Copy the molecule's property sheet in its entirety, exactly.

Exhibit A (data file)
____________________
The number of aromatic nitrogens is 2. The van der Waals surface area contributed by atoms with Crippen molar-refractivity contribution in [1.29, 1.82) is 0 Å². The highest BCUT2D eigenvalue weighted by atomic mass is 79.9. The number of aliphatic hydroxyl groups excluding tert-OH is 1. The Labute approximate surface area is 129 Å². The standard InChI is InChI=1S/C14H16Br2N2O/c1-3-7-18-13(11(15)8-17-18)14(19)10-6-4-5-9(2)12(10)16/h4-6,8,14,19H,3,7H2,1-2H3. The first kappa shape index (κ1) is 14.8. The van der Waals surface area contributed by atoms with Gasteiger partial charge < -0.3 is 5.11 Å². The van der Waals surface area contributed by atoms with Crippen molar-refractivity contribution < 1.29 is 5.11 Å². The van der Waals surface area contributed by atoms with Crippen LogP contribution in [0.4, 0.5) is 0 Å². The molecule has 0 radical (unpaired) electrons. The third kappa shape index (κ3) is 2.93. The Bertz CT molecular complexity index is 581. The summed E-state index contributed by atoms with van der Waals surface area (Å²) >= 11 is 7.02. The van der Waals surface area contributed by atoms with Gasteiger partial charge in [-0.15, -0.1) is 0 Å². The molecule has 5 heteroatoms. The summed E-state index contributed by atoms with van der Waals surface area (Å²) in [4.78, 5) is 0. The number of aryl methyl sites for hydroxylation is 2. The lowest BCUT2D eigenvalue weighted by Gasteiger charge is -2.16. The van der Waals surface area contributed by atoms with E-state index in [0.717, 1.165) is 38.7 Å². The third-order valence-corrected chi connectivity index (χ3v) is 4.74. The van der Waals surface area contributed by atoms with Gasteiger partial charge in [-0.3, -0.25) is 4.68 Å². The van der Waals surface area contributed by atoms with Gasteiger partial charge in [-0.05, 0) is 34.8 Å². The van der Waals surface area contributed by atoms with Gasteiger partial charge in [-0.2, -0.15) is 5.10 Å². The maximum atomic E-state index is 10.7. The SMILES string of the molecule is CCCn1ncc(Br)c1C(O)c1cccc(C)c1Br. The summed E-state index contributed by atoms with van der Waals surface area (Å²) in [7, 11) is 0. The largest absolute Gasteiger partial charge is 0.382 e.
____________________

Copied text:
The number of aromatic nitrogens is 2. The van der Waals surface area contributed by atoms with Crippen molar-refractivity contribution in [1.29, 1.82) is 0 Å². The highest BCUT2D eigenvalue weighted by atomic mass is 79.9. The number of aliphatic hydroxyl groups excluding tert-OH is 1. The Labute approximate surface area is 129 Å². The standard InChI is InChI=1S/C14H16Br2N2O/c1-3-7-18-13(11(15)8-17-18)14(19)10-6-4-5-9(2)12(10)16/h4-6,8,14,19H,3,7H2,1-2H3. The first kappa shape index (κ1) is 14.8. The van der Waals surface area contributed by atoms with Gasteiger partial charge < -0.3 is 5.11 Å². The van der Waals surface area contributed by atoms with Crippen molar-refractivity contribution < 1.29 is 5.11 Å². The van der Waals surface area contributed by atoms with Crippen LogP contribution in [0.4, 0.5) is 0 Å². The molecule has 0 radical (unpaired) electrons. The third kappa shape index (κ3) is 2.93. The Bertz CT molecular complexity index is 581. The summed E-state index contributed by atoms with van der Waals surface area (Å²) >= 11 is 7.02. The van der Waals surface area contributed by atoms with Gasteiger partial charge in [-0.15, -0.1) is 0 Å². The molecule has 5 heteroatoms. The summed E-state index contributed by atoms with van der Waals surface area (Å²) in [4.78, 5) is 0. The number of aryl methyl sites for hydroxylation is 2. The lowest BCUT2D eigenvalue weighted by Gasteiger charge is -2.16. The van der Waals surface area contributed by atoms with E-state index in [0.717, 1.165) is 38.7 Å². The third-order valence-corrected chi connectivity index (χ3v) is 4.74. The van der Waals surface area contributed by atoms with Gasteiger partial charge in [-0.3, -0.25) is 4.68 Å². The van der Waals surface area contributed by atoms with Gasteiger partial charge in [-0.05, 0) is 34.8 Å². The van der Waals surface area contributed by atoms with Gasteiger partial charge in [-0.2, -0.15) is 5.10 Å². The maximum atomic E-state index is 10.7. The SMILES string of the molecule is CCCn1ncc(Br)c1C(O)c1cccc(C)c1Br. The summed E-state index contributed by atoms with van der Waals surface area (Å²) in [7, 11) is 0. The largest absolute Gasteiger partial charge is 0.382 e.